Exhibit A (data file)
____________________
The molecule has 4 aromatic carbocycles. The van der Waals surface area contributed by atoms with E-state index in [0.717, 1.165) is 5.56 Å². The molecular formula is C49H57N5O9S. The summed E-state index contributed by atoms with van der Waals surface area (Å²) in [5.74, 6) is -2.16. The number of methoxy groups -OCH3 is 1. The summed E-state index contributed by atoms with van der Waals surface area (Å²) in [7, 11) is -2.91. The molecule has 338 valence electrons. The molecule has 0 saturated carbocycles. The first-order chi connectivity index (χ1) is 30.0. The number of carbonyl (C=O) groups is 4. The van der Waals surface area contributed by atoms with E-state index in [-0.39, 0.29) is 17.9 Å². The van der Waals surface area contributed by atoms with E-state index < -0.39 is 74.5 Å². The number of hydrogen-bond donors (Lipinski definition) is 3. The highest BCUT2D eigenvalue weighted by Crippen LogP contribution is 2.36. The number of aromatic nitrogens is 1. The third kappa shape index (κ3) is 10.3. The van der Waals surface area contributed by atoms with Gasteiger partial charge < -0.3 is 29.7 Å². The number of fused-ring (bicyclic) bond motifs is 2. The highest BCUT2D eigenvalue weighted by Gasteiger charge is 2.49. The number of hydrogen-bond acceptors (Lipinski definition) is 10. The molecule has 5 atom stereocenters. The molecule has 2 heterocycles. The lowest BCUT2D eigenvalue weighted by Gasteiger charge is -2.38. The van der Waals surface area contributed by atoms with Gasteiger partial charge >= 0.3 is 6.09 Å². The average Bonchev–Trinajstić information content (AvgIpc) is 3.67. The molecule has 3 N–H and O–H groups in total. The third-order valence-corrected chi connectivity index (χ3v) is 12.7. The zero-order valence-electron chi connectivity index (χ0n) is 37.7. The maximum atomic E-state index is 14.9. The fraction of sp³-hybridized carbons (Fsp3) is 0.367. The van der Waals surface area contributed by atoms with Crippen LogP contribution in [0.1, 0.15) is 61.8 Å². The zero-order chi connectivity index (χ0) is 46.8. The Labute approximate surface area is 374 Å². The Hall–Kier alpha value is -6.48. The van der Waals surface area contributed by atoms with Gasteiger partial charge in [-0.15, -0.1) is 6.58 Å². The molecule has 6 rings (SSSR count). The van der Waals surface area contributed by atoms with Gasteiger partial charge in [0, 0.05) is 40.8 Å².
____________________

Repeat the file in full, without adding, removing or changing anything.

The molecule has 4 aromatic carbocycles. The van der Waals surface area contributed by atoms with E-state index in [0.717, 1.165) is 5.56 Å². The molecular formula is C49H57N5O9S. The summed E-state index contributed by atoms with van der Waals surface area (Å²) in [5.74, 6) is -2.16. The number of methoxy groups -OCH3 is 1. The summed E-state index contributed by atoms with van der Waals surface area (Å²) in [7, 11) is -2.91. The molecule has 338 valence electrons. The molecule has 0 saturated carbocycles. The first-order chi connectivity index (χ1) is 30.0. The number of carbonyl (C=O) groups is 4. The van der Waals surface area contributed by atoms with E-state index in [-0.39, 0.29) is 17.9 Å². The van der Waals surface area contributed by atoms with E-state index < -0.39 is 74.5 Å². The number of hydrogen-bond donors (Lipinski definition) is 3. The highest BCUT2D eigenvalue weighted by Crippen LogP contribution is 2.36. The number of aromatic nitrogens is 1. The third kappa shape index (κ3) is 10.3. The van der Waals surface area contributed by atoms with Gasteiger partial charge < -0.3 is 29.7 Å². The number of fused-ring (bicyclic) bond motifs is 2. The highest BCUT2D eigenvalue weighted by Gasteiger charge is 2.49. The number of hydrogen-bond acceptors (Lipinski definition) is 10. The molecule has 5 atom stereocenters. The molecule has 2 heterocycles. The lowest BCUT2D eigenvalue weighted by Gasteiger charge is -2.38. The van der Waals surface area contributed by atoms with Gasteiger partial charge >= 0.3 is 6.09 Å². The average Bonchev–Trinajstić information content (AvgIpc) is 3.67. The molecule has 3 N–H and O–H groups in total. The third-order valence-corrected chi connectivity index (χ3v) is 12.7. The zero-order valence-electron chi connectivity index (χ0n) is 37.7. The maximum atomic E-state index is 14.9. The fraction of sp³-hybridized carbons (Fsp3) is 0.367. The van der Waals surface area contributed by atoms with Crippen LogP contribution in [0.1, 0.15) is 61.8 Å². The zero-order chi connectivity index (χ0) is 46.8. The Labute approximate surface area is 374 Å². The Hall–Kier alpha value is -6.48. The van der Waals surface area contributed by atoms with Gasteiger partial charge in [-0.15, -0.1) is 6.58 Å². The molecule has 6 rings (SSSR count). The van der Waals surface area contributed by atoms with Gasteiger partial charge in [0, 0.05) is 40.8 Å².